Autistic children’s traits track more with subtle, autism-like behaviors in their mothers than with those in their fathers, according to a new study1.
In particular, autistic children whose mothers have problems with pragmatic language — communicating in social settings — tend to have especially prominent social-communication difficulties themselves, the study shows. What’s more, those mothers also have many common genetic variants linked to autism. These common variants are thought to account for as much as half of autism’s genetic basis.
The findings suggest that the same genetic factors that contribute to autism also underlie a collection of mild traits known as the ‘broad autism phenotype.’ The presence of these traits may be a sign that a woman carries a genetic predisposition to autism.
“I was really excited to see that features of broad autism phenotype, and especially language-related features, seem to be really important in understanding how genetic liability is expressed and really linked to molecular genetic variation,” says co-lead investigator Molly Losh, director of the Neurodevelopmental Disabilities Lab at Northwestern University in Evanston, Illinois.
Researchers have long noted that some parents show mild versions of the same traits seen in their autistic children. The new study investigated the relationship between the genetic propensity for autism and the expression of autism traits within families.
It shows that autism traits and expression of the condition’s genetics roots may differ for mothers and fathers, says co-lead investigator Lea Davis, assistant professor of genetic medicine at Vanderbilt University in Nashville, Tennessee.
The findings fit with a theory called the ‘female protective effect,’ which holds that it takes more genetic factors to lead to autism in women than it does in men. In this case, women who have mild traits of autism may pass down autism-related gene variants to their children, without having autism themselves.
Davis, Losh and their colleagues drew on data from the Simons Simplex Collection, a repository of genetic and trait information from 2,621 children with autism and their parents. The children come from ‘simplex’ families, meaning those that have non-autistic parents and only one child with autism. (The repository is funded by the Simons Foundation, Spectrum’s parent organization.)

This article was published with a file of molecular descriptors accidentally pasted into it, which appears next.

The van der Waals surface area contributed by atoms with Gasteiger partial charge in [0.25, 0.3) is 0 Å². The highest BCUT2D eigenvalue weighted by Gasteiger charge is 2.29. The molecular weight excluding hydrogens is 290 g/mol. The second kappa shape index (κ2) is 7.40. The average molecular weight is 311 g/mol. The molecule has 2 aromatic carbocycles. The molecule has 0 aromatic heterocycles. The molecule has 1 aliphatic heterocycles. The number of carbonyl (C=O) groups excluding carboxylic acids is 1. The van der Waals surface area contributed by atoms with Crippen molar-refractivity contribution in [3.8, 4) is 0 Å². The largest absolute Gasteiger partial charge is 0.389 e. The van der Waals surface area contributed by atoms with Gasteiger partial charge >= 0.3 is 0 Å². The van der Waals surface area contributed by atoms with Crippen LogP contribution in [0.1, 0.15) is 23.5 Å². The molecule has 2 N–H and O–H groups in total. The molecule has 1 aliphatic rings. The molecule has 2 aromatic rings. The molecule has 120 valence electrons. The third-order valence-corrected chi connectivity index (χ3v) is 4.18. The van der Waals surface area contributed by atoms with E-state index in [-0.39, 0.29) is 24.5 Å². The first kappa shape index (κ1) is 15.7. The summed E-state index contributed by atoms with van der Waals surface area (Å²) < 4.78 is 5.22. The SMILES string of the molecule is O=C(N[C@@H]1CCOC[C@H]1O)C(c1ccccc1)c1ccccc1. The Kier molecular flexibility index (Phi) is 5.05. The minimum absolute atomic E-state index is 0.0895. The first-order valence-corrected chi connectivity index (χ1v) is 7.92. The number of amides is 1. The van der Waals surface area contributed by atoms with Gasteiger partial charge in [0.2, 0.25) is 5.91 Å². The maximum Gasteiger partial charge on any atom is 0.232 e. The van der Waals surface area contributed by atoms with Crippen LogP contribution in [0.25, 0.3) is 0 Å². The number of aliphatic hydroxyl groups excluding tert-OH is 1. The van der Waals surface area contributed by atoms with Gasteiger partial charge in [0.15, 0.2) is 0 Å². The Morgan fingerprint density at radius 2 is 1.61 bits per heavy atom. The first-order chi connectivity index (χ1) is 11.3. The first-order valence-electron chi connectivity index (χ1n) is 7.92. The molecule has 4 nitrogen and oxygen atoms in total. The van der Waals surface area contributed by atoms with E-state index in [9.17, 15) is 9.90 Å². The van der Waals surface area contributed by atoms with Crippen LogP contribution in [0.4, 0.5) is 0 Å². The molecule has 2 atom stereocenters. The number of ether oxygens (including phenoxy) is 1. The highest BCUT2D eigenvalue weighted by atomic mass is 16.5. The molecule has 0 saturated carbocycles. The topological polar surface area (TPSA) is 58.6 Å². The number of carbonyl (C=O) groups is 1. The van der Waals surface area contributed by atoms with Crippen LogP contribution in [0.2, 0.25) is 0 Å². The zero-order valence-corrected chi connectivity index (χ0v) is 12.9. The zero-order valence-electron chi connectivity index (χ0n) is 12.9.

The researchers looked at a variety of data on the children’s autism traits, as measured by the Autism Diagnostic Observation Schedule (ADOS) and three questionnaires that parents fill out: the Autism Diagnostic Interview-Revised, the Social Responsiveness Scale and the Repetitive Behavior Scale-Revised. They also examined parents’ responses on the Broad Autism Phenotype Questionnaire (BAPQ) — a 36-item survey that assesses three autism-related traits: a rigid personality, social aloofness and problems with language.
Fathers scored higher than mothers did on the BAPQ overall, and also across all three traits. The fathers’ scores in the rigidity domain correlated with the children’s repetitive behaviors as measured by the parent-report questionnaires, whereas the mothers’ scores overall and in each domain tracked with the children’s language and social-communication difficulties.
The researchers then used genetic data to calculate each family member’s ‘polygenic score’ — the sum total of all gene variants tied to autism that are present in their DNA.
Mothers with high polygenic scores tend to have autism-related traits, especially pragmatic-language difficulties, the researchers found. By contrast, the fathers’ polygenic scores do not relate to their BAPQ scores. The work was published in September in Biological Psychiatry.
The study is one of the first to demonstrate the role of maternal characteristics and how a woman’s traits correlate with her child’s autism, says David Evans, professor of psychology and neuroscience at Bucknell University in Lewisburg, Pennsylvania, who was not involved in the study. Previous studies have been focused more on the link between a father’s broad autism phenotype and his child, he says.
The children’s ADOS scores do not correlate with their parents’ BAPQ scores, which was “surprising,” says Meghan Swanson, assistant professor of psychology at the University Texas at Dallas. “It will be difficult to determine if the investigators found this pattern of results because the ADOS is lacking in dimensionality or if the results are biased due to mothers’ being the primary informant for parent-report measures.”
Future studies should investigate whether the mothers’ and fathers’ behaviors correlate more closely with those of their autistic daughters or sons, Evans says.
Understanding the parents better might teach researchers something about potential outcomes in their children, Swanson says.
Davis and Losh plan to carry out more studies of the broad autism phenotype, especially in women. This information might help researchers better identify what autism looks like in girls and women, Davis says.
“The field is really good at identifying these features at a granular level for young boys, really not nearly as good at doing that for, let’s say, adult women,” Davis says. “That’s another area that we’re just starting to scratch the surface on, and this was an interesting way of kind of looking at some of those questions.”
They also plan to study families that have more than one child with autism, because the findings from the simplex families may not apply to these multiplex families.
“Extending these sorts of analyses to the broader population of families, where genetic etiology is going to be much more heterogeneous, is an important next step,” Losh says.
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